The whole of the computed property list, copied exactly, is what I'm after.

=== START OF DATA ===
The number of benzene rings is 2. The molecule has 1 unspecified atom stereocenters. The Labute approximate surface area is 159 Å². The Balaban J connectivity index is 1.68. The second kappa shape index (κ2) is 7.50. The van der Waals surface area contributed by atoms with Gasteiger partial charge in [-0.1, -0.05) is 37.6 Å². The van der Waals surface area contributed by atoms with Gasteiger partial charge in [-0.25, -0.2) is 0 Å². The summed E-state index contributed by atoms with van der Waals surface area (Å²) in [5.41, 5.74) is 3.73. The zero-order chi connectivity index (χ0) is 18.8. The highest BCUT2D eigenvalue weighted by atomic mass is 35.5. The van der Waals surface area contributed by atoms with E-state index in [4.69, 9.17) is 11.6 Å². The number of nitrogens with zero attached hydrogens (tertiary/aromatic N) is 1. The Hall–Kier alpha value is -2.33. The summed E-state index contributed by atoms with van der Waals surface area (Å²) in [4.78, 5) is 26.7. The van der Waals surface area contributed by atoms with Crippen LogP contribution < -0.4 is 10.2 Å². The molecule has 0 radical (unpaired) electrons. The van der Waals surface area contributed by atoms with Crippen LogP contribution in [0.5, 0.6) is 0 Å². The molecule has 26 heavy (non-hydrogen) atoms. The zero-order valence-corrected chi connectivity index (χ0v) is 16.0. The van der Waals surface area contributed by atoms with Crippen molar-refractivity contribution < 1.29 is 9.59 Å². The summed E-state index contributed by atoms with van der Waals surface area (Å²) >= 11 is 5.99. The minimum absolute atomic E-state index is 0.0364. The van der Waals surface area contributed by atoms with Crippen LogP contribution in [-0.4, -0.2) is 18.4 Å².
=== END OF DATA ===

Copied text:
The number of benzene rings is 2. The molecule has 1 unspecified atom stereocenters. The Labute approximate surface area is 159 Å². The Balaban J connectivity index is 1.68. The second kappa shape index (κ2) is 7.50. The van der Waals surface area contributed by atoms with Gasteiger partial charge in [-0.1, -0.05) is 37.6 Å². The van der Waals surface area contributed by atoms with Gasteiger partial charge in [-0.25, -0.2) is 0 Å². The summed E-state index contributed by atoms with van der Waals surface area (Å²) in [5.41, 5.74) is 3.73. The zero-order chi connectivity index (χ0) is 18.8. The highest BCUT2D eigenvalue weighted by atomic mass is 35.5. The van der Waals surface area contributed by atoms with E-state index in [4.69, 9.17) is 11.6 Å². The number of nitrogens with zero attached hydrogens (tertiary/aromatic N) is 1. The Hall–Kier alpha value is -2.33. The summed E-state index contributed by atoms with van der Waals surface area (Å²) in [4.78, 5) is 26.7. The van der Waals surface area contributed by atoms with Crippen LogP contribution < -0.4 is 10.2 Å². The molecule has 0 radical (unpaired) electrons. The van der Waals surface area contributed by atoms with Crippen LogP contribution in [0.5, 0.6) is 0 Å². The molecule has 26 heavy (non-hydrogen) atoms. The zero-order valence-corrected chi connectivity index (χ0v) is 16.0. The van der Waals surface area contributed by atoms with Crippen molar-refractivity contribution < 1.29 is 9.59 Å². The summed E-state index contributed by atoms with van der Waals surface area (Å²) >= 11 is 5.99. The minimum absolute atomic E-state index is 0.0364. The van der Waals surface area contributed by atoms with Crippen LogP contribution in [-0.4, -0.2) is 18.4 Å².